Lissajous curves are fun. And who doesn’t dream of standing right inside one all the time? The boys from Tame Impala certainly do, because some of their concert’s light shows consisted of little else than Lissajous curves:

When I was at one of their shows, I actually saw how they put a camera in front of an old analogue oscilloscope in a corner of the stage to capture them.

WebVR now makes it possible to fully immerse in these curves.

But first, we have to extend the well-known 2D curves that are generated by oscilloscopes to the third dimension, so that

x = A_{x} * sin(ω_{1}t + δ)

y = B_{y} * sin(ω_{2}t)

becomes

x = A_{x} * sin(ω_{1}t + δ)

y = B_{y} * sin(ω_{2}t)

z = C_{z} * sin(ω_{3}t)

Again, I’m using the WebVR Boilerplate, which allows to get started quickly. Let’s create some spheres at first. You can of course choose to use heart symbols or, even better, kittens instead of spheres.

var spheres = []; var geometry = new THREE.SphereGeometry(0.01, 16, 16); var material = new THREE.MeshNormalMaterial(); var number_of_spheres = 10000; for (var i = 0; i < number_of_spheres; i++){ var sphere = new THREE.Mesh(geometry, material); scene.add(sphere); sphere.position.setZ(-1); spheres.push(sphere); }

We set the spheres to a Z position of -1, in order to see them when creating 2D curves.

Now, we declare angular frequencies, amplitudes and phase. Be aware, that it could get really messy if you don’t use frequencies that **almost** have simple ratios. Be also aware, that when using **exact** ratios with small integers like 1:2:3 or 2:3:4, the curve will not move. Look at the Wikipedia examples to get an impression of 2D curve looks with simple frequency ratios.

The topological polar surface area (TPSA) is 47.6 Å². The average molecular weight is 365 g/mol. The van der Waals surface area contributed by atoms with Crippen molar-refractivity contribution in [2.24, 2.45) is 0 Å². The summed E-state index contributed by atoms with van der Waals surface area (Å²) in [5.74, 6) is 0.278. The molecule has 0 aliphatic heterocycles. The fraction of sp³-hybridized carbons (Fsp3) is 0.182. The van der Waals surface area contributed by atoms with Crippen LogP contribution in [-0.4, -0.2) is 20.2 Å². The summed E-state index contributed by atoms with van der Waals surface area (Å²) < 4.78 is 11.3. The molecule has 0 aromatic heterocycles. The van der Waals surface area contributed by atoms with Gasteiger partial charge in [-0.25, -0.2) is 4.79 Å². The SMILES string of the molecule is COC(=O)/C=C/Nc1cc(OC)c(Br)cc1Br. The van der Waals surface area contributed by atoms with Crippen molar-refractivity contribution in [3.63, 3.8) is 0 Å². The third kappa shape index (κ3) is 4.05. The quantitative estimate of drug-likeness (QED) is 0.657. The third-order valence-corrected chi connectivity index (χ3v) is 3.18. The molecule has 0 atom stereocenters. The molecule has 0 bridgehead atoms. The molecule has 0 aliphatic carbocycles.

//frequencies var fx = 300; var fy = 700; var fz = 1200.05; //calculate angular frequencies var af_x = 2 * Math.PI * fx; var af_y = 2 * Math.PI * fy; var af_z = 2 * Math.PI * fz; //amplitudes var A = 1; var B = 1; var C = 1; var phase = 0;

In the animate function, we calculate the timestamp for each sphere in each animation frame. The framerate is usually 60 Hz, so we have to divide the timestamp offset by 60. We could improve this by checking by how much the timestamp increases with each frame, but let’s keep it easy for now.

// Request animation frame loop function function animate(timestamp) { //get all spheres to their right position for (var i = 0; i < number_of_spheres; i++){ var timestamp_in_seconds = timestamp / 1000;//get the exact timestamp offset for every single sphere. since one animation frame has a duration of 1/60 s, we do var timestamp_offset = i / number_of_spheres / 60;var t = timestamp_in_seconds + timestamp_offset; var x = A * Math.sin(af_x * t) + phase; var y = B * Math.sin(af_y * t); var z = C * Math.sin(af_z * t); spheres[i].position.setX(x); spheres[i].position.setY(y); // you can comment out the following line to obtain a 2D curve spheres[i].position.setZ(z); }

And then we should get something like this:

## Using Web MIDI to control frequencies

Instead of hard-coding the three frequencies in the script, we could use Web MIDI to read them from a connected MIDI keyboard.

The code for this is included in the demo, but it does not work too well, because piano notes are equal tempered and result in messy curves. See this nice video (using Lissajous curves) for an explanation: